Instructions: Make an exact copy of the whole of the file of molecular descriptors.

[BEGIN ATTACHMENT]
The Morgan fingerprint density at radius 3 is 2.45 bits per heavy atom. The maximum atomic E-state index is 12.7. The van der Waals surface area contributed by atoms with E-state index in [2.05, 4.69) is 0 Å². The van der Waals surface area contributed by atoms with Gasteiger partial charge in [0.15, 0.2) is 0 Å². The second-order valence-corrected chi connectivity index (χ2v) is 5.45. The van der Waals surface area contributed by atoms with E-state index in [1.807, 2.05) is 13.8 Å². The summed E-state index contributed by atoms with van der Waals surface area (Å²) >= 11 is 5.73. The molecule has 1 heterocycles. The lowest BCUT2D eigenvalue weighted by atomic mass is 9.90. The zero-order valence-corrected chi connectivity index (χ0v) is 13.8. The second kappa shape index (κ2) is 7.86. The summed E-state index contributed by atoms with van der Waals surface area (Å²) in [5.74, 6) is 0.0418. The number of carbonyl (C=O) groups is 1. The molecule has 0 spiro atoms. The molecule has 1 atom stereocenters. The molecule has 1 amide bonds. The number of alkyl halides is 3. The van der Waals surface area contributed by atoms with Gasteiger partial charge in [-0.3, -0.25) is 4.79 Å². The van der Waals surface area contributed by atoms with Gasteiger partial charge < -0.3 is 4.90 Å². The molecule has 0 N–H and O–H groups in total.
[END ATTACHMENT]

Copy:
The Morgan fingerprint density at radius 3 is 2.45 bits per heavy atom. The maximum atomic E-state index is 12.7. The van der Waals surface area contributed by atoms with E-state index in [2.05, 4.69) is 0 Å². The van der Waals surface area contributed by atoms with Gasteiger partial charge in [0.15, 0.2) is 0 Å². The second-order valence-corrected chi connectivity index (χ2v) is 5.45. The van der Waals surface area contributed by atoms with E-state index in [1.807, 2.05) is 13.8 Å². The summed E-state index contributed by atoms with van der Waals surface area (Å²) >= 11 is 5.73. The molecule has 1 heterocycles. The lowest BCUT2D eigenvalue weighted by atomic mass is 9.90. The zero-order valence-corrected chi connectivity index (χ0v) is 13.8. The second kappa shape index (κ2) is 7.86. The summed E-state index contributed by atoms with van der Waals surface area (Å²) in [5.74, 6) is 0.0418. The number of carbonyl (C=O) groups is 1. The molecule has 0 spiro atoms. The molecule has 1 atom stereocenters. The molecule has 1 amide bonds. The number of alkyl halides is 3. The van der Waals surface area contributed by atoms with Gasteiger partial charge in [-0.3, -0.25) is 4.79 Å². The van der Waals surface area contributed by atoms with Gasteiger partial charge < -0.3 is 4.90 Å². The molecule has 0 N–H and O–H groups in total.